Prodigal Summer by Barbara Kingsolver
The Sellout by Paul Beatty
Their Eyes Were Watching God by Zora Neale Hurston
The Lone Ranger and Tonto Fistfight in Heaven by Sherman Alexie
The Round House and Love Medicine by Louise Erdrich

Read to your children. Read them Ashley Bryan and Ezra Jack Keats. Read them Alice in Wonderland and Harry Potter and The Dark is Rising series. Read them The Little Prince and Hope for the Flowers. Read them Little House on the Prairie and The Birch Bark House. Read them Tom Sawyer and Huckleberry Finn.

Hand your teenager one of these books:

The Absolutely True Diary of a Part-Time Indian by Sherman Alexie
The London Eye Mystery by Siobhan Dowd
The Sun is also a Star by Nicola Yoon
The Hate U Give by Angie Thomas
Something like Hope by Shaun Goodman
Lizzie Bright and The Buckminster Boy by Gary D. Schmidt
Shadowshaper by Daniel Jose Older
So Far From God by Ana Castillo
And the Earth Did Not Devour Him by Tomas Rivera
Willow by Tonya Cherie Hegamin
Monster by Walter Dean Myers 
The Outsiders by S.E. Hinton
Tell Me Again How A Crush Should Feel by Sara Farizan
Darius and Twig by Walter Dean Myers.

Novels can, in the words of Mary Oliver, “take us out of our own existence and let us stand in the condition of another existence, another life.” (Though Oliver was talking about imagery, I believe this is what fiction does.)

Now, dear reader, what are you reading? What would you add to this list? What books have you read that challenged your assumptions about race, ethnicity, religion, gender, sexuality, history, class? Do you believe in the power of reading novels to change the world? 


  1. Really great post! -- thought-provoking, and nicely researched. At first I thought I might have an issue with: "people who read literary fiction score better on tests measuring empathy" because, before I checked the Scientific American article, I thought it just could be that people with empathy choose to read literary fiction (i.e., the opposite cause and effect). I see now that's not how the study worked. Thanks for the link!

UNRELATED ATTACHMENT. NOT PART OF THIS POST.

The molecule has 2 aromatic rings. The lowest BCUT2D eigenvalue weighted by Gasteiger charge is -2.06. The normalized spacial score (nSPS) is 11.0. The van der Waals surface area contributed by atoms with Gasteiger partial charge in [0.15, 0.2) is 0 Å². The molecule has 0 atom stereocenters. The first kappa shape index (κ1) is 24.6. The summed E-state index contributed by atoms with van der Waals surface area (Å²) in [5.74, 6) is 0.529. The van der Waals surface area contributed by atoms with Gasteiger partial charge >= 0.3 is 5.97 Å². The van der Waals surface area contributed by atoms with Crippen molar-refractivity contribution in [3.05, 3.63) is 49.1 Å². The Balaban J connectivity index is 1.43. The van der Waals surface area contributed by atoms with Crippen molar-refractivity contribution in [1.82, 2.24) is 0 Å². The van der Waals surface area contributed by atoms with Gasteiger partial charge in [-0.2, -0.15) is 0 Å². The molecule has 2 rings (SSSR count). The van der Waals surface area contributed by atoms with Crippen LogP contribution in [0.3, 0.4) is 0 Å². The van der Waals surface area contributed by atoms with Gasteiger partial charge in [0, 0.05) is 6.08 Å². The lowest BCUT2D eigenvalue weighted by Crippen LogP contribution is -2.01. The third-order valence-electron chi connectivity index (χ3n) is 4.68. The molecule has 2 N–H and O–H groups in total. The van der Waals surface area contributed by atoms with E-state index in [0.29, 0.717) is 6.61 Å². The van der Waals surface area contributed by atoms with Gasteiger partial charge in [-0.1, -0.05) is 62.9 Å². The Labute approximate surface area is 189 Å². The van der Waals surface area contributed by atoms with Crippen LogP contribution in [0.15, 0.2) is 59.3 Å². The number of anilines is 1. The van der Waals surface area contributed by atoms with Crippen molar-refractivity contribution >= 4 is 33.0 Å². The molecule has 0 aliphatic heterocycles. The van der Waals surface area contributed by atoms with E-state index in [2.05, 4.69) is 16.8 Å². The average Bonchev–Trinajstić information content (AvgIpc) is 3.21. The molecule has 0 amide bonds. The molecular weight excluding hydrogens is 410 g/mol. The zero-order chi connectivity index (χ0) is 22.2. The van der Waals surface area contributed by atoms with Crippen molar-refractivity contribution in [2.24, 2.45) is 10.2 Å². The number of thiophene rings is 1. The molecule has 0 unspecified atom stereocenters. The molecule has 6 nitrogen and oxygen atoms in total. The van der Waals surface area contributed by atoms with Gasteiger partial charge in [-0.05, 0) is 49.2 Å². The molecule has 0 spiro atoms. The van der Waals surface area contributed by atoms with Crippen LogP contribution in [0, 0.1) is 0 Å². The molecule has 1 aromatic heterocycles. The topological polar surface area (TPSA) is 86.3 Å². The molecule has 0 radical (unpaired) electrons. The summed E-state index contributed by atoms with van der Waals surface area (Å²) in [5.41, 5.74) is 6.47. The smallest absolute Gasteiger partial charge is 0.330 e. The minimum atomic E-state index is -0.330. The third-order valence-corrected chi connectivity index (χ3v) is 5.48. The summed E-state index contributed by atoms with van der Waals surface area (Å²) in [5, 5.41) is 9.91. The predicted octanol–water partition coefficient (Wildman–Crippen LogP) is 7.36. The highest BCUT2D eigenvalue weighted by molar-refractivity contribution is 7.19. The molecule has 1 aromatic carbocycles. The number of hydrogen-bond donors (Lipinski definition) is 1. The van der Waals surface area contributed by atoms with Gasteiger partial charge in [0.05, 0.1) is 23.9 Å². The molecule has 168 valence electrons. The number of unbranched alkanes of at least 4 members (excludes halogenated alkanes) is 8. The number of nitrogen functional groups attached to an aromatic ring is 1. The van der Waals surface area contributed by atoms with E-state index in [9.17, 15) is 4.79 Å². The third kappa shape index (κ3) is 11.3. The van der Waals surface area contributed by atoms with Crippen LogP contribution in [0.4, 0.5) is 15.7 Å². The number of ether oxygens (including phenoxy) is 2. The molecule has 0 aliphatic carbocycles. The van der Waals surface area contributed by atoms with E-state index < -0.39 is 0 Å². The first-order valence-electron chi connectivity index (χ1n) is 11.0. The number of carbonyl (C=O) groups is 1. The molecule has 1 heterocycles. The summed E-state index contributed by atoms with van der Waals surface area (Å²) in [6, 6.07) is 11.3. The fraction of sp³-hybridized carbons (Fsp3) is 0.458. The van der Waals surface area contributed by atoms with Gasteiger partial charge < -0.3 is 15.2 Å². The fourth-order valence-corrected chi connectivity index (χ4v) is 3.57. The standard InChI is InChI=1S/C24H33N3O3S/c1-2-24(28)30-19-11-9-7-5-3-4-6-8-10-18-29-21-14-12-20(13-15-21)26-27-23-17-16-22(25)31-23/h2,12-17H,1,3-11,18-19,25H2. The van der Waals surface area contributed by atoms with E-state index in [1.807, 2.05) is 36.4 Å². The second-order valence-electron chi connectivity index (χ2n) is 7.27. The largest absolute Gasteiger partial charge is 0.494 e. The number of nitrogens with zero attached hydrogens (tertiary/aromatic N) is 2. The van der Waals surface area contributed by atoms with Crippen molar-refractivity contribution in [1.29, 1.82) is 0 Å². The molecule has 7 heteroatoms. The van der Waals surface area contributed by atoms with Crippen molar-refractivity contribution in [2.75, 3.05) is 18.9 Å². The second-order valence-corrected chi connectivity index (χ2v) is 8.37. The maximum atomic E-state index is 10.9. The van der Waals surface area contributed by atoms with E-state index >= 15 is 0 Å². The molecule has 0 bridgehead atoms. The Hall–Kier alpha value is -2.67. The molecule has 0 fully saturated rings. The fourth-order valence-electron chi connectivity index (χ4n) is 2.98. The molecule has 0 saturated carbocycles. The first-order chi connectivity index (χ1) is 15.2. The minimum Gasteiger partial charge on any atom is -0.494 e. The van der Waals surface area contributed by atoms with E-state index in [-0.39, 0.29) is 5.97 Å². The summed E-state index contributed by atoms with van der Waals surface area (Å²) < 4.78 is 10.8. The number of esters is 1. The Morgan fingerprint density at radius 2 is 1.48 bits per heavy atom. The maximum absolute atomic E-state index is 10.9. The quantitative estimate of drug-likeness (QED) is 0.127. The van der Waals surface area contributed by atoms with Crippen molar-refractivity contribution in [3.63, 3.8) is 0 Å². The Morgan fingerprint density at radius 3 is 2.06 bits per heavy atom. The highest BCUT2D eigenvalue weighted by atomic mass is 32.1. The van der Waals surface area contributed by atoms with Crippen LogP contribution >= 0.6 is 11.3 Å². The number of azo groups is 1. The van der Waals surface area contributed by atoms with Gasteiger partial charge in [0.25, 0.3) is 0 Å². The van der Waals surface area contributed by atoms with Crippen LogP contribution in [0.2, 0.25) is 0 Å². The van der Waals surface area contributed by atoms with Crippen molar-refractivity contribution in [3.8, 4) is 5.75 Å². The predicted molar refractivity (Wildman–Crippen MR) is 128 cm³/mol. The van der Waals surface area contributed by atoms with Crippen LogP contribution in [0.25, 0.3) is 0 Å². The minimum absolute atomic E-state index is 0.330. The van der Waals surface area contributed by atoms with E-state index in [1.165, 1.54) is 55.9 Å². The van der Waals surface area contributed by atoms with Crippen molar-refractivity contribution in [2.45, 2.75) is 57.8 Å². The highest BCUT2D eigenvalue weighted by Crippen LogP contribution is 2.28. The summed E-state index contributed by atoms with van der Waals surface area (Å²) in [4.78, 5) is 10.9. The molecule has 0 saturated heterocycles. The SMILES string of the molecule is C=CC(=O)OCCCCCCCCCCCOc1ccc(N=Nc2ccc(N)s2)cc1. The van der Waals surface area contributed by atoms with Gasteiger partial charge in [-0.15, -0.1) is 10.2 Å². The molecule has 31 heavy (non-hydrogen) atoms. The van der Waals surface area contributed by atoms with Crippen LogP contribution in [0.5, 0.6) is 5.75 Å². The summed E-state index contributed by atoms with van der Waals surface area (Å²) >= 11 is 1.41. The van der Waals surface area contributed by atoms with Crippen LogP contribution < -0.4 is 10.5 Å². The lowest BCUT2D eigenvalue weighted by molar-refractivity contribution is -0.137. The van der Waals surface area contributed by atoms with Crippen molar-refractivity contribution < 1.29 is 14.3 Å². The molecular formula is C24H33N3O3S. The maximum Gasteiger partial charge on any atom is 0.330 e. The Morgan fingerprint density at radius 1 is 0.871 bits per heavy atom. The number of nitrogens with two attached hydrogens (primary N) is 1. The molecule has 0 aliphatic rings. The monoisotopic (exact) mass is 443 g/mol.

I love that you read aloud during your C.T. trip. I remember enjoying my mother reading a book to us during a road trip. Even though I was old enough to read myself, it was still valuable. Which is not to say that folks shouldn't read for themselves! Audio books have their place, but you miss out on being able to easily reread passages or just stop to mull something over.

    To answer your final question, yes, I believe novels can change the world. I do however believe they face a lot of challenges. For example, some folks may not get beyond the blurb on the back cover if the description does not match their world view. Also, although a novel may have many characters and plot points which say something about "race, ethnicity, religion,...", the reader can say, "That's a nice story, but that's not really how things are; it's just a made-up story." I therefore sometimes think that essays, long-form news articles, and other non-fiction forms have an easier time at opening readers' eyes.